The whole NCAA tournament field is designed to reward teams with solid records and high RPI's. Well, for reasons I stated above it is pretty obvious why you don't see too many northern schools receiving "at large" bids to the tournament every year. If you don't win early in the season, you aren't going. I hear southern coaches all the time state that "most programs in the north just aren't as good as those in the south." Looking at it at face value there is some truth to those comments, but how would we know? I would love to see some of the premier programs in the south play 70% of their schedule on the road with limited or no practice on their field before game 1, rain out after rain out during mid-week games (limited development of players) to see if their RPI would be the same. Maybe it would, maybe it wouldn't. The only way would have been able to come close to answering that question would have been to tack the extra week on the end of the season to allow northern schools to "host" southern schools when their weather was good enough to host. Even when we had those rare opportunities, many southern schools declined to travel north to play because they didn't like playing "away from home" if they didn't have to. So, if northern schools are forced to play more "away" games and travel more with less practice time outside, etc, is it any wonder northern schools have lower RPI's? All the NCAA has done is widen the already existing gap. So for people to use the NCAA tournament field as THE indicator of "who are the best teams", it's pretty obvious to me the system for determining the field is flawed and biased by the number of home games some teams play against the number of away games.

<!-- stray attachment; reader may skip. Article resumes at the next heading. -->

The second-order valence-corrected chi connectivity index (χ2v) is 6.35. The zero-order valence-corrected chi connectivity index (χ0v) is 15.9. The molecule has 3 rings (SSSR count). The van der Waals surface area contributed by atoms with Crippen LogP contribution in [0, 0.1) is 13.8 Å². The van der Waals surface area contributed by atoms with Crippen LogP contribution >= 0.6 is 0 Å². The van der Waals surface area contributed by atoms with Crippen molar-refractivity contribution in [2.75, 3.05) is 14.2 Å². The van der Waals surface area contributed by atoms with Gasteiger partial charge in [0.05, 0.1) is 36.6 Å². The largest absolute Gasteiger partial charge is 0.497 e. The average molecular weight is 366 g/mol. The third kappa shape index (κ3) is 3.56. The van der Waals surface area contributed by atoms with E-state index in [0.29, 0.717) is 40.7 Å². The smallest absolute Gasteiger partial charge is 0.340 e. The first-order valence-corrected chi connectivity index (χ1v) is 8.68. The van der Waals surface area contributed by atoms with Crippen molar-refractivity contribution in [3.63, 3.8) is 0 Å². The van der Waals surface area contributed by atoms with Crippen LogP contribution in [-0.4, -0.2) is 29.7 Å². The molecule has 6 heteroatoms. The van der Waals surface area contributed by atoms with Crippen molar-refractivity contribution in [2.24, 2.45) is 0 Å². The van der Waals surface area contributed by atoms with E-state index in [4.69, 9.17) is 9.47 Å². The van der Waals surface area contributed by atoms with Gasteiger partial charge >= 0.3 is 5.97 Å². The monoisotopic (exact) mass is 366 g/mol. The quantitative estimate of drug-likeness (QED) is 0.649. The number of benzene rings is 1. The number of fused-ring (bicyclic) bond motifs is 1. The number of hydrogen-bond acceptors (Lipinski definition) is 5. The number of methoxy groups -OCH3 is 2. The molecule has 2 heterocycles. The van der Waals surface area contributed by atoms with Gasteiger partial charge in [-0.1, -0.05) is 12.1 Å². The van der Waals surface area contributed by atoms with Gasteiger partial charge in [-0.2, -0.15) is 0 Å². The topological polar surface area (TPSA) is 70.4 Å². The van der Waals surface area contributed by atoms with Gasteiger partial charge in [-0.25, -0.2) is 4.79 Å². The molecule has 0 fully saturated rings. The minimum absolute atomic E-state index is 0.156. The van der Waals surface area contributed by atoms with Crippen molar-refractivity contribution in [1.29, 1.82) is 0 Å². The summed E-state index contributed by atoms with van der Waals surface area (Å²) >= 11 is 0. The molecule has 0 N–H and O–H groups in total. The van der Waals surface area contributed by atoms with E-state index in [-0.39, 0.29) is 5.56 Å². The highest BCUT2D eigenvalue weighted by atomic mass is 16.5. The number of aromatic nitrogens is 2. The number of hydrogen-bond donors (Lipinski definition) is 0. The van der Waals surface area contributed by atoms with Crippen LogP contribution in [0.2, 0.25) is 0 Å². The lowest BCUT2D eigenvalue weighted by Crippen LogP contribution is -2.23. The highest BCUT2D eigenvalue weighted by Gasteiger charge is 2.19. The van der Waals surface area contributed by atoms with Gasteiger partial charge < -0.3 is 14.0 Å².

BTH: Some have said that as this new rule only effects about four games, and as the 2010 season will start on roughly the same date as this season did, why are so many in the north upset?
Coach Smith: Because it is adding injury to insult that's why. Most all coaches in the north don't like the current schedule because of everything I mentioned above, but it was put in place a couple years ago. At that time were told we would never get the 2-3 three weeks added onto the end of season like we wanted a few years ago. So we SETTLED for the March 1 start date, etc. Now to come back and do this, most northern schools feel we are no better off than we were before the rule change - which we aren't. So I don't care if it is 4 games or 1 game, it translates into more games we HAVE to play away from home. The rich get richer and poor get poorer.
BTH: Doesn't this new measure effectively crush the spirit of the Universal Start Date?
Coach Smith: No question it does.
BTH: Michigan's Rich Maloney was quoted as saying that the ideal situation for northern programs would be to have the fourteen week schedule, but have it begin on March 1st. Do you concur with that sentiment?
Coach Smith: Absolutely. You would think we could come up a way to have 14 week schedule beginning March 1st and concluding with a college world series. Yes, some adjustments would have to be made, but it is possible.
BTH: Realizing that we don't operate in a perfect world, is there any other alternative you could suggest to help create a more balanced schedule?
Coach Smith: If things keep going like they are, I would be in favor of reducing the number of games to say 52 (we can't get our 56 in anyway). I said this at our coach's meeting in Indianapolis. That way, college baseball would really be addressing "student wellness", reducing travel costs, and balancing the home and away "thing". And to borrow the southern school quote, "we are only talking about 4 games . . . "
BTH: Is there anything else you would like to say about this proposal or any other current NCAA legislation that hurts college baseball, especially here in the north?
Coach Smith: I don't think there is a way to fix college baseball for everyone, I really don't. Do I think it could be better for the overall sport? Absolutely. When I got the message from my compliance officer about the NCAA adding another week to the front end of the baseball schedule I was disappointed, but not surprised. After having a couple of days to digest the message I couldn't help but think about the greater message the NCAA is sending as a result of rule change, and unfortunately I've heard that message loud and clear - northern baseball really isn't a priority for the NCAA. Coming from a "northern program" where I wake up every day striving to reach the NCAA tournament with a hope of winning a national title; I think that it is sad.